High exposure to pesticides as a result of living near farmers’ fields appears to increase the risk of giving birth to a baby with “abnormalities” by about 9 per cent, according to new research. Researchers from the University of California, Santa Barbara, compared 500,000 birth records for people born in the San Joaquin Valley between 1997 and 2011 and levels of pesticides used in the area. The average use of pesticides over that period was about 975kg for each 2.6sq km area per year. But, for pregnant women in areas where 4,000kg of pesticides was used, the chance of giving birth prematurely rose by about 8 per cent and the chance of having a birth abnormality by about 9 per cent.
Commenting on the study, Professor Alastair Hay, an environmental toxicologist at Leeds University, said it had been “very well conducted”. “This study will be picked over carefully by regulatory agencies, as indeed it should be,” he said. “The sheer size of the study, and the meticulous way it has been carried out, suggest that there is an environmental hazard for mothers resident in an area with large-scale pesticide usage and that investigation of measures to mitigate exposures to the chemicals are needed.” He said it was not clear which pesticides had been used, but added that the study was “likely to have wide applicability in view of the type of crops sprayed”.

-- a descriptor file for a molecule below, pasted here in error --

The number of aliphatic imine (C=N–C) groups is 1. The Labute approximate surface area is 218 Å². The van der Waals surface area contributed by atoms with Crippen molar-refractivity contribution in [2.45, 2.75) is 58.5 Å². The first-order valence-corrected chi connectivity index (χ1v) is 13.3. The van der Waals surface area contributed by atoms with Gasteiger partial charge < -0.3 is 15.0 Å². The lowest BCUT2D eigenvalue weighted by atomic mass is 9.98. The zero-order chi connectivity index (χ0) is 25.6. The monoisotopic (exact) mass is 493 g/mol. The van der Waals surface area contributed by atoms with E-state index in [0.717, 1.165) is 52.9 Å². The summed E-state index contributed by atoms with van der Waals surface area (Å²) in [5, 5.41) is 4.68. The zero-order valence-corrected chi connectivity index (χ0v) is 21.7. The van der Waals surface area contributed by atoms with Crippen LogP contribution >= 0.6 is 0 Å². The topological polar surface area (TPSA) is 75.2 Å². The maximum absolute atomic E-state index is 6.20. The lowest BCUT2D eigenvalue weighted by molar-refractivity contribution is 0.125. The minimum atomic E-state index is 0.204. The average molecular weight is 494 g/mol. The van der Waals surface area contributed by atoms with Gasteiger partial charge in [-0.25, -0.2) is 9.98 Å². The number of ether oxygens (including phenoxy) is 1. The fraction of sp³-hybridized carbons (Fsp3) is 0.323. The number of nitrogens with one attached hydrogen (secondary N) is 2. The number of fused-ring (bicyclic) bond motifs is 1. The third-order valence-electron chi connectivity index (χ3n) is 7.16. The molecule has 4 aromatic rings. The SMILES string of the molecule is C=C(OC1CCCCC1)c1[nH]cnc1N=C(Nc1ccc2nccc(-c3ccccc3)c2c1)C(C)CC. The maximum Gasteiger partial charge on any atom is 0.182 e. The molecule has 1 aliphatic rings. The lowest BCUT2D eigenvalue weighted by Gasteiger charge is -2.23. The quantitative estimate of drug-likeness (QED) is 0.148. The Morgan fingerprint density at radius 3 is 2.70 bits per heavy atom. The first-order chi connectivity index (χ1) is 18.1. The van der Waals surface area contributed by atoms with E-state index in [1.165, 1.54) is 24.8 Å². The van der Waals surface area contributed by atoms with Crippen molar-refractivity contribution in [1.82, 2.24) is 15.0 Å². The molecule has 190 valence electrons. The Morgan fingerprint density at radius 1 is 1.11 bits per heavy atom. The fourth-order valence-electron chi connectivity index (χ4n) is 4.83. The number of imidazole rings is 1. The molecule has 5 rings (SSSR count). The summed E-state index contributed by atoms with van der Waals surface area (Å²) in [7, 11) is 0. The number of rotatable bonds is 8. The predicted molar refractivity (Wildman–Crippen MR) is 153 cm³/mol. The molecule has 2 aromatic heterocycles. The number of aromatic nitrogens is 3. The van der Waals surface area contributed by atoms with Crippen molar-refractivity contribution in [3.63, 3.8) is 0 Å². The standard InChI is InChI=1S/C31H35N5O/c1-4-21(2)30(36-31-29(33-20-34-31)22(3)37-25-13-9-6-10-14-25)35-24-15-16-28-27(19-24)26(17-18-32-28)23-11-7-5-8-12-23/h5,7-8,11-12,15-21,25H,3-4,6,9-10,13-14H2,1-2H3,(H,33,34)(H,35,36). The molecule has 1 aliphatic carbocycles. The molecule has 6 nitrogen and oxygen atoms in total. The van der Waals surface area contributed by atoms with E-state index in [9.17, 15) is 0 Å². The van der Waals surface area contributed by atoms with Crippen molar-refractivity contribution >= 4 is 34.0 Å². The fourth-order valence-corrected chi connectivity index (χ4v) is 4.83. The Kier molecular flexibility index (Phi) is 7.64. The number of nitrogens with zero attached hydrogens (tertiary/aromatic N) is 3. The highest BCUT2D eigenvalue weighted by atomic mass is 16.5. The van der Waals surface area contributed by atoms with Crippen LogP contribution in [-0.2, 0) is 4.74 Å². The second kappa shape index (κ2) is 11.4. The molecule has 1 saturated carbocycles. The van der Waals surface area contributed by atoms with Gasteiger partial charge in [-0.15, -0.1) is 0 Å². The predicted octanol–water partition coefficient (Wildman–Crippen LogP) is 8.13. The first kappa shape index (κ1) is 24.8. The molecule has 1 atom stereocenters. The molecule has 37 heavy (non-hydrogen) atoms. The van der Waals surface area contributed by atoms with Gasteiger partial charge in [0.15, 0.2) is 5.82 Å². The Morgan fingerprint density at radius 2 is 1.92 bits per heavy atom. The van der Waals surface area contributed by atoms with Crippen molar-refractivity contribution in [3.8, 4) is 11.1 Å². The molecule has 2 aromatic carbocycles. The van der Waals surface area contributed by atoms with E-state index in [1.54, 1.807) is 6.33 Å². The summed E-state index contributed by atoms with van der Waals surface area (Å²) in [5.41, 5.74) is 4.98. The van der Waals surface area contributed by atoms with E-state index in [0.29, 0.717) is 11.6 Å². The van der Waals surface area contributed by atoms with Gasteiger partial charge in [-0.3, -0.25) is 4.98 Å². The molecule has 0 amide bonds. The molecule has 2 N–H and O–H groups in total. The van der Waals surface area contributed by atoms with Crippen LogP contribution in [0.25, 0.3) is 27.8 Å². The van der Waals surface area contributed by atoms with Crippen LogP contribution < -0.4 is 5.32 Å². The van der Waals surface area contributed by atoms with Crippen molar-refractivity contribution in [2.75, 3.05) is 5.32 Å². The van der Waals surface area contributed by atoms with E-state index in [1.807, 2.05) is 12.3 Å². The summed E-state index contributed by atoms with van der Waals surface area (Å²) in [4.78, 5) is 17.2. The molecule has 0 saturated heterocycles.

“And given that the risk is clearly in the area most heavily exposed – which you would expect to see if the problem were real – there are clear messages that mitigation measures are needed,” Professor Hay said. Dr Christopher Connolly, a neurobiologist at Dundee University, said the study reported “a significant increase in adverse birth effects that relate to high level pesticide use”.
Source: The Independent, 29 August 2017